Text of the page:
My voicemail is filled with automated message reminders, bum dials, and spam messages which are irrelevant to my daily life. Listening to and deleting these messages is not something I do often, but it can be helpful to prevent the dreaded “Mailbox is full” communication that incoming callers sometimes get.
However, if you’ve ever gone through your iPhone’s visual voicemail and deleted older or useless voicemails, the truth is you probably haven’t deleted them at all.
Voicemail messages are typically stored in the mobile carrier’s servers; they’re not automatically stored on the phone itself, but they can be backed up to iCloud or a computer.
Because voicemails are stored by the carrier, voicemail settings are relatively limited on your phone, so if you’re having issues with voicemail that you can’t seem to solve by troubleshooting, it’s probably something your carrier knows how to fix.
The fact that voicemails are typically stored on your carrier’s server and not your phone itself is why you have to set up your voicemail again when you switch carriers or get a new phone, and why you’re likely to lose them in the process unless they’re backed up.
How to actually delete your deleted iPhone voicemails
Step 1: Go to Voicemail
The Phone application is where recent calls, contacts, favorites, the dial pad, and voicemail reside. It’s where you can access visual voicemail.
Go to the Voicemail tab on the Phone app.
Step 2: Delete unwanted messages
One of the cool things about visual voicemail is that it makes it easier to delete your voicemail messages.
I’m a fan of getting rid of old and unwanted things in general, but do you remember when we had to call our own voicemail to check our messages? We had to sit there waiting for the recording to go through the inbox so we could press a button on the keypad to delete a message.
There are two ways to delete voicemails on your phone: either select an individual message and delete it (left) or tap on Edit at the top right corner of the Voicemail tab and select several to delete at once (right). Unfortunately, there is no Select All option.
Step 3: Check Deleted Messages
If you deleted all the messages, you’re now staring at a seemingly “empty” inbox, but with a Deleted Messages button. The Deleted Messages is like the cemetery for your deleted voicemails. And it’s where you can retrieve them if you accidentally delete one you meant to save. iPhone also stores your deleted photos in the Photos app for 30 days for this reason.
But if you forget this place exists, your voicemails of yore pile up in there, much like mine did.
I have voicemail messages in my Deleted folder dating back to January 2019, around the time I got my iPhone XS Max. Mind you, I also switched phone carriers in late 2021, so where are all voicemails stored? Is it just on the carrier’s server or the phone as well? It seems that, in my case, most were stored on the phone itself as well.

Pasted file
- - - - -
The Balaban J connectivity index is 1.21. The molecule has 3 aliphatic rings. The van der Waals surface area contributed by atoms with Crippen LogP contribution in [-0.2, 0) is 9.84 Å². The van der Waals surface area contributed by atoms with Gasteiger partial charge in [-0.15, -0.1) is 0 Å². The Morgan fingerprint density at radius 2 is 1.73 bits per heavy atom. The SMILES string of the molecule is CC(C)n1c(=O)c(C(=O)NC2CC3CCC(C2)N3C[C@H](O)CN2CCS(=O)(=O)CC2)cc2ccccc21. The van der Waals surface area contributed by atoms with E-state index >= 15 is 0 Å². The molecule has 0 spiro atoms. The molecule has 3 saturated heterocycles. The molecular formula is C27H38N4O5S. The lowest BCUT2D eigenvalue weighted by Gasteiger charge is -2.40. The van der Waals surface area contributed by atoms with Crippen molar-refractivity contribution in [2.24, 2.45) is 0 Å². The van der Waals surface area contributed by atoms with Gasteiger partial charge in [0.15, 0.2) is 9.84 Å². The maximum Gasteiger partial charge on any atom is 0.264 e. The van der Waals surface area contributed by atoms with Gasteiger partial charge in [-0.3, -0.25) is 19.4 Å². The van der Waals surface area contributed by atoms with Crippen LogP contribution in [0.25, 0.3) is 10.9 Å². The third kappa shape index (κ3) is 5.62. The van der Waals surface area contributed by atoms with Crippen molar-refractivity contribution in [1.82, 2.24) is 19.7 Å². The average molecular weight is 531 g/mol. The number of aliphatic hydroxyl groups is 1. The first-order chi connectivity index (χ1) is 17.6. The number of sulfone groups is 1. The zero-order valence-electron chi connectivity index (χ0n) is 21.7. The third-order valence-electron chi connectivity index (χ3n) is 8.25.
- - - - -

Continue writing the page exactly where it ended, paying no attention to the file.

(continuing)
Step 4: Tap Clear All
When I tapped on Deleted Messages, all the voicemails I had deleted in the past 3.5 years were there. Once you’re at the Deleted Messages, you can simply tap Clear All to get rid of them all.
Also: How to set up voicemail on iPhone
But can you be 100% certain that your voicemails are deleted forever?
Deleting voicemails from your visual voicemail should delete them from the carrier’s server, but does it? Verizon says deleting these messages, plus the voicemails on the deleted messages folder on iPhone will permanently erase them and cannot be undone, leading one to infer that the deleted visual VM messages are also deleted from the carrier’s servers. If you are concerned about this, I’d recommend a call to your carrier to confirm this is the case.
Unfortunately, there’s no straight answer for this, as it varies from one carrier to the next. I had voicemails dating back to January 2019 in both my normal inbox and my deleted messages, so I obviously wondered where they’re being stored. Is AT&T storing my messages out of the kindness of its heart after I left it a year ago?
I can’t speak with certainty for the messages on the inbox, but it does seem like the deleted messages from my voicemail were stored on my phone. When I switched carriers a year ago, I also changed my phone number but didn’t get a new device, and all my old voicemails remained.
Before I started deleting voicemails like I had something to hide, I checked my iPhone storage. You can check yours by going to Settings, then selecting General, then iPhone Storage.
Before deleting all voicemails and then all deleted voicemails, my storage sat at 178.1 GB. After deleting them it dropped to 174.4 GB. I wish I had actually counted my messages before deleting them but with over 3.5 years of voicemails, I am pretty certain I had over 100.
Visual voicemail is a feature that lets users see their incoming voicemail messages on a list, allowing for easy playback and even transcription, depending on the carrier’s support.
Instead of calling a voicemail service and listening to all the messages, Visual Voicemail displays them as a list of recordings, also allowing users to share, save, or delete them quickly.
How you call to access traditional voicemail depends largely on the carrier. Some carriers make voicemail available by simply dialing 1, others you have to call a specific number. Typically, just calling your own number from your phone (or your number from another phone and dialing * or #) will give you access to voicemail with sequential playing.